BYU football: BYU vs. WSU from a WSU insider perspective
PROVO — We sent five questions to Washington State beat reporter Christian Caple of the Spokesman-Review. Caple knows what to expect from this Washington State football team as much as anyone, having covered them intently leading up to Mike Leach's first game.
1. What is the excitement level with WSU fans now that Mike Leach is head coach?
It’s pretty much at an all-time high, and it’s been that way since the day he was hired. He’s been an instant energizer and I think that feeling’s only grown over the last nine months.
People have accepted the fact that Leach is, in fact, their coach, and they’ve gone from simply enjoying his celebrity to actually being intrigued at what he’s going to put on the field. You see a lot of talk about all the records he set at Texas Tech and I think that’s kind of the expectation for this season — that WSU is going to be an offensive force, and that their quarterbacks, receivers, etc., are going to lead the Pac-12 in a bunch of statistical categories.
2. Will Leach run exactly the same offense he ran while at Texas Tech?
He’s always tweaking it, I think, but his offense is his offense and there’s only so much you can change. It’s the Air Raid and it always will be. They’re going no-huddle out of the shotgun and they’re going to throw the ball 50 times per game. That’s a given.
And he really doesn’t have to tailor it much to his personnel, either, because the receivers they have are so diverse in their skill sets that he can basically just put the best four guys out there and they fit what he needs. They’ve got a big, tight-end type body in Andrei Lintz. They’ve got a long, fast, speed guy in Marquess Wilson on the outside. And they have a number of smaller guys who have the hands and the quicks to play in the slot.
3. What changes has he brought to the defense?
Well, he hired Mike Breske as his defensive coordinator, and Breske pretty much has 100 percent autonomy on that side of the ball. They’ve switched from a 4-3 base to a 3-4, though they’re going to be pretty multiple in their packages. I think you’ll see cornerbacks playing a lot more 1-on-1 man coverage on an island, which will give them the chance to blitz a little more than in years past.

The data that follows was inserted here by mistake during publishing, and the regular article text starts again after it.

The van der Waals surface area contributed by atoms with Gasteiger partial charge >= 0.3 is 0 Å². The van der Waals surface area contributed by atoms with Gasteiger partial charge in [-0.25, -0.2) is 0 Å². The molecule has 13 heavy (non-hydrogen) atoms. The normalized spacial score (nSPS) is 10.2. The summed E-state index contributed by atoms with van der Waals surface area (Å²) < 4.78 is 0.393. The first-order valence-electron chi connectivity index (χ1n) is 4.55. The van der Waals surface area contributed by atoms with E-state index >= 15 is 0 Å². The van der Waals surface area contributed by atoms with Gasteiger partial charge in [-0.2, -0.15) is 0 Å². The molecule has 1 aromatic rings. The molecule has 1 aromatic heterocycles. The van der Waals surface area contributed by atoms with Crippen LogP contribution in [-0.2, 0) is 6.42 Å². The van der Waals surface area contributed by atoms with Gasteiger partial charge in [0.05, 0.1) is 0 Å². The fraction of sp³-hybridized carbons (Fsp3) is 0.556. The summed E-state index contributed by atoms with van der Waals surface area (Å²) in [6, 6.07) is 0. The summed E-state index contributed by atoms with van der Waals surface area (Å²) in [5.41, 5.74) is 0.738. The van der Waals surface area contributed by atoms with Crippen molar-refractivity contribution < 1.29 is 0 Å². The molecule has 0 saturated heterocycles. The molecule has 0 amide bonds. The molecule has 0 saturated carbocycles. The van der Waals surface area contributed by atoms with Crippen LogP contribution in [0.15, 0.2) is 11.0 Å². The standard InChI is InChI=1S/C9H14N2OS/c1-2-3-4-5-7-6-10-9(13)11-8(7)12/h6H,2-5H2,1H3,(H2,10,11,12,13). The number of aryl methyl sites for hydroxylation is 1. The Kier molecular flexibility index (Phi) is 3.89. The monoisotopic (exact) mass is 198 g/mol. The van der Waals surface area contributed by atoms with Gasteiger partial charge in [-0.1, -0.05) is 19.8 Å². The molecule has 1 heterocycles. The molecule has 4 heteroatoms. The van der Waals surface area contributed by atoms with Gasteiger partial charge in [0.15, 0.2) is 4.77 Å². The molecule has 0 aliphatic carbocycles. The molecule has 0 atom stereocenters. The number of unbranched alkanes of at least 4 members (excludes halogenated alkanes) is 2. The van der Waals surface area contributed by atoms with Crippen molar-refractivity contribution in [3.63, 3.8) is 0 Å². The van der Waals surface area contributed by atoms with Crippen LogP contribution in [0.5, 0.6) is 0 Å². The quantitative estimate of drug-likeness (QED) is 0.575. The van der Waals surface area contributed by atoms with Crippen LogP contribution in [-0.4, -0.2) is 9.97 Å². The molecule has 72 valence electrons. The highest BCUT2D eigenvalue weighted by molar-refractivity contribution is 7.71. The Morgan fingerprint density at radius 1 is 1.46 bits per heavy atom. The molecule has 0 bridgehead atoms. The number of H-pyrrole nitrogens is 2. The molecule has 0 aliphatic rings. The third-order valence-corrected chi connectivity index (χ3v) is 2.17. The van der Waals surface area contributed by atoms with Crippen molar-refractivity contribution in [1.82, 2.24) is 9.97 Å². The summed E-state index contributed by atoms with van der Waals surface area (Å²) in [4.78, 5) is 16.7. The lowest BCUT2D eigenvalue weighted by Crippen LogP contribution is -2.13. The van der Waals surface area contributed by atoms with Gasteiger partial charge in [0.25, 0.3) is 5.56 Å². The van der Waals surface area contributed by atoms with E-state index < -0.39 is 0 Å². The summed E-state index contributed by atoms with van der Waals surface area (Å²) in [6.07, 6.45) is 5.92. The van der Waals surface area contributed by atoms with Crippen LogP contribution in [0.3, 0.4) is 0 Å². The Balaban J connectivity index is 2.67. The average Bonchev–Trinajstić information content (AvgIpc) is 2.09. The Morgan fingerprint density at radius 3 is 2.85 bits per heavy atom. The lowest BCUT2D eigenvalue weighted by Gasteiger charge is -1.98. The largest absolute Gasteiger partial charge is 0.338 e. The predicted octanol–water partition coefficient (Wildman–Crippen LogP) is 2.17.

Leach’s biggest interaction with the defense was probably when he dismissed potential starting linebackers C.J. Mizell and Sekope Kaufusi, as well as senior defensive lineman Anthony Laurenzi, for violating team policy. It hurt their depth and their experience, but pretty much everyone agrees that it was a positive in that it set a tone for the rest of the team.
4. Who are the play-makers on both sides of the ball? Who can cause BYU some trouble?
Offensively, Marquess Wilson is their go-to receiver, though Leach is big on ball distribution so it’s not like they’re just going to be feeding it to Wilson over and over. But he’s proven in his first two seasons that he’s one of the best receivers in the country and might be the most dangerous deep threat in the conference. His speed and explosiveness make him a touchdown threat on every play.
Defensively, Travis Long is their best player. He played defensive end the past three seasons but has switched to the hybrid “buck” linebacker position in Breske’s base 3-4. He has more coverage responsibilities now, but also rushes the passer plenty and you’ll see him put his hand on the ground and play defensive end, too. He’s long, fast, and experienced, and looks like a pretty natural fit at that hybrid spot.
5. What do fans expect for this first game against BYU? What do you, as someone who has covered them closely, expect?
I think the expectation is that it will at least be competitive. There are some who think BYU might be a little over-hyped, even though they did win 10 games last year and have a lot more experience than WSU does. I think a lot of folks are viewing this as a barometer for the season. If they go down and compete — win or lose — then it bodes pretty well for the rest of the season, given the adversity that comes from playing your opener on the road and everything. That’s probably the key. Can they handle the crowd? Can they execute their new stuff in a hostile environment against an experienced team that knows how to win? That’s what people are waiting to find out, I think. Include me among them.
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